Less famous than the Sistine Chapel, St. Peter’s Basilica in Rome owes at least some of its brilliance to the same man: Renaissance artist Michelangelo Buonarroti.
Through windows at its base, light pours into the dome of St. Peter’s from every direction, bringing to life its manifold frescoes and its gold and blue rays, which lead the eye upward to heaven. Below the windows, written in Latin with blue letters painted on gold, are words from Matthew 16:18-19: “You are Peter and upon this rock I will build my church, … and I will give you the keys to the kingdom of heaven.”
Of course, these words sit at the base not only of the dome at St. Peter’s Basilica, but also at the foundation of the medieval papacy’s claim to authority over the church. During the 16th-century Reformation, Martin Luther and other Reformers ousted the Pope’s claim to power, pointing instead to faith in Christ as the church’s one foundation.
In 1505, the “Warrior Pope” Julius II—one of Michelangelo’s sponsors, for whose tomb the artist crafted his famous sculpture of Moses—decided to demolish the original basilica and replace it with architecture of the grand Renaissance style. Attempts to raise funds for the construction of this new basilica would, in 1517, ignite the Reformation by provoking Luther to pen his 95 Theses. Regardless, the Renaissance Popes trudged forward with construction of the new building. And although Michelangelo didn’t get to see the project completed before his death in 1564, his genius as an architectural designer can be viewed today by visitors to the site.
The fact that Michelangelo played a large part in the design of St. Peter’s Basilica—a building project, as noted above, criticized by Luther himself—fits well into one common theory about the relation between Renaissance and Reformation. This theory was popularized among evangelical Christians by Francis Schaeffer in his book, How Should We Then Live? Not without reason, Schaeffer claimed that the Renaissance stood in opposition to the Reformation, the former centered on man and the latter centered upon God as revealed through His Word.
However, as correctly argued by James R. Payton, Jr., in his book, Getting the Reformation Wrong, this view misinterprets the relation between Renaissance and Reformation. Seeing these two movements in simple opposition is, well, too simple. In fact, the Renaissance—a roughly 13th-to 17th-century rebirth of art and learning, which drew especially from the well of ancient Greece and Rome—often fed into the Reformation. For example, during the same period that Michelangelo supported the papal church with his artistic talents, the German Renaissance artist Lucas Cranach the Elder became a mentor and friend to Luther—a relationship described in historian Steven Ozment’s book, The Serpent and the Lamb.
But the Renaissance wasn’t restricted to the visual arts. Renaissance humanists—not to be mistaken for the secular, atheistic humanists we meet today—made advances in the study of language, literature and history. Of course, staunch Catholics were among humanist ranks. But these advances in the humanities also impacted many Reformers, and humanism sometimes provided them with tools for challenging the papal church. For example, defenders of the Pope’s authority over Western Europe had often pointed to a supposedly ancient document, “The Donation of Constantine,” in support of their cause, but the humanist Lorenzo Valla correctly exposed the document as a forgery.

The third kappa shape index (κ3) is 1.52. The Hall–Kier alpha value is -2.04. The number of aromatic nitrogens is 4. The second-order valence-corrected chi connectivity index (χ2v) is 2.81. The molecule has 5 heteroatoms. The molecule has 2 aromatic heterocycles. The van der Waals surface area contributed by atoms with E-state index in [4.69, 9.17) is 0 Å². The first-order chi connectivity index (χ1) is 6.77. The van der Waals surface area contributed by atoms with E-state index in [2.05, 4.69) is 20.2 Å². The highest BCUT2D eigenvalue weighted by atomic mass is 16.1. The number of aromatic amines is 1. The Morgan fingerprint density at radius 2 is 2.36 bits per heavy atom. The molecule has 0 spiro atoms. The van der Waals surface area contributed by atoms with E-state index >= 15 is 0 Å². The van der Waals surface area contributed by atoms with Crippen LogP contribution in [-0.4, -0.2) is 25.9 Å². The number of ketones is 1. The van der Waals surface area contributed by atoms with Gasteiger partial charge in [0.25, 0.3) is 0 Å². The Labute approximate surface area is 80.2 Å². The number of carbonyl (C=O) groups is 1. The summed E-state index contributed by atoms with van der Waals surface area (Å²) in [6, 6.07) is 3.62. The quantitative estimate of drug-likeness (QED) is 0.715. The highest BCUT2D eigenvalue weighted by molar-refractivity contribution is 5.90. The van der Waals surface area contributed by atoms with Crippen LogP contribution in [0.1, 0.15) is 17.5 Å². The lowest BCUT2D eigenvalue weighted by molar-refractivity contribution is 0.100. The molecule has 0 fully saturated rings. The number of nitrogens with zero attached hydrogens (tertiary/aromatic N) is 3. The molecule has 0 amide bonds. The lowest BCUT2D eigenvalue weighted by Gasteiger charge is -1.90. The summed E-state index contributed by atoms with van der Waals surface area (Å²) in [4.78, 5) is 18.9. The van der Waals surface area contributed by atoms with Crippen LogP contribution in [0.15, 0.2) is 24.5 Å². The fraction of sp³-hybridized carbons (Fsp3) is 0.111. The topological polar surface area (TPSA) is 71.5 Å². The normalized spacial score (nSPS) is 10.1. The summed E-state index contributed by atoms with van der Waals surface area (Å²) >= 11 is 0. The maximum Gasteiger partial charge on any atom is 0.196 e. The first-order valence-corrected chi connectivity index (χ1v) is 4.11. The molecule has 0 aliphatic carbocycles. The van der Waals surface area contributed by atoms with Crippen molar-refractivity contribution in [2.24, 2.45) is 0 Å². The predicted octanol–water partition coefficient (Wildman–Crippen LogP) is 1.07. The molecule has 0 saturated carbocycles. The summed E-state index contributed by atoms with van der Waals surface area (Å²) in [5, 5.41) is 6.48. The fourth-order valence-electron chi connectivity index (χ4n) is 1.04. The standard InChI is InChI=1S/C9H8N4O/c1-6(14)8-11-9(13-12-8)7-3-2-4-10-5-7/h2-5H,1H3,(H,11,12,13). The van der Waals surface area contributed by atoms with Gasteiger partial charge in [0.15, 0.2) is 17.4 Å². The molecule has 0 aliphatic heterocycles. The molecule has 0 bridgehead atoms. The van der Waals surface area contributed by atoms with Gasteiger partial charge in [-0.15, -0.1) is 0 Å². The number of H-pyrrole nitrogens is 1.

One Renaissance humanist, in particular, had a significant—though ambiguous—relationship with the Reformation. That humanist was Desiderius Erasmus of Rotterdam. A Dutchman born in 1466, Erasmus attacked meaningless ceremonies and the abuses of the late medieval church—sometimes satirically, as in his work, The Praise of Folly. But he also called people to sincere and personal faith, and enjoined a widespread knowledge of Scripture. In an age when most Bibles were in Latin, a language that few people understood, Erasmus encouraged biblical translation from the original languages. He applied the humanist cry, “ad fontes,” to the faith—that is, people should return to the Bible, “to the wellspring” of Christianity.
“Would that, as a result, the farmer sing some portions of [the Scriptures] at the plow, the weaver hum some parts of them to the movement of his shuttle, the traveler lighten the weariness of the journey with stories of this kind! Let all the conversations of every Christian be drawn from this source,” Erasmus wrote in the preface to his own new Latin translation of the Greek New Testament, published in 1516.
Erasmus’ translation, which was printed side-by-side with the Greek original, would be used by many Reformers to translate Scripture. In fact, inspired by Erasmus’ work, the English Reformer William Tyndale later proclaimed that, God-willing, he would see an English ploughboy learn more of Scripture than the average priest. And, using Erasmus’ New Testament, Tyndale soon afterward published a translation that has shaped English renderings of the New Testament up to the present day.
It is ironic, therefore, that Erasmus never became a Protestant Reformer himself, but remained a faithful supporter of the Roman church until his death in 1536. Yet, especially through his biblical scholarship, his efforts as a Renaissance humanist left an indelible impact on the Reformation—and, as a result, on our lives today.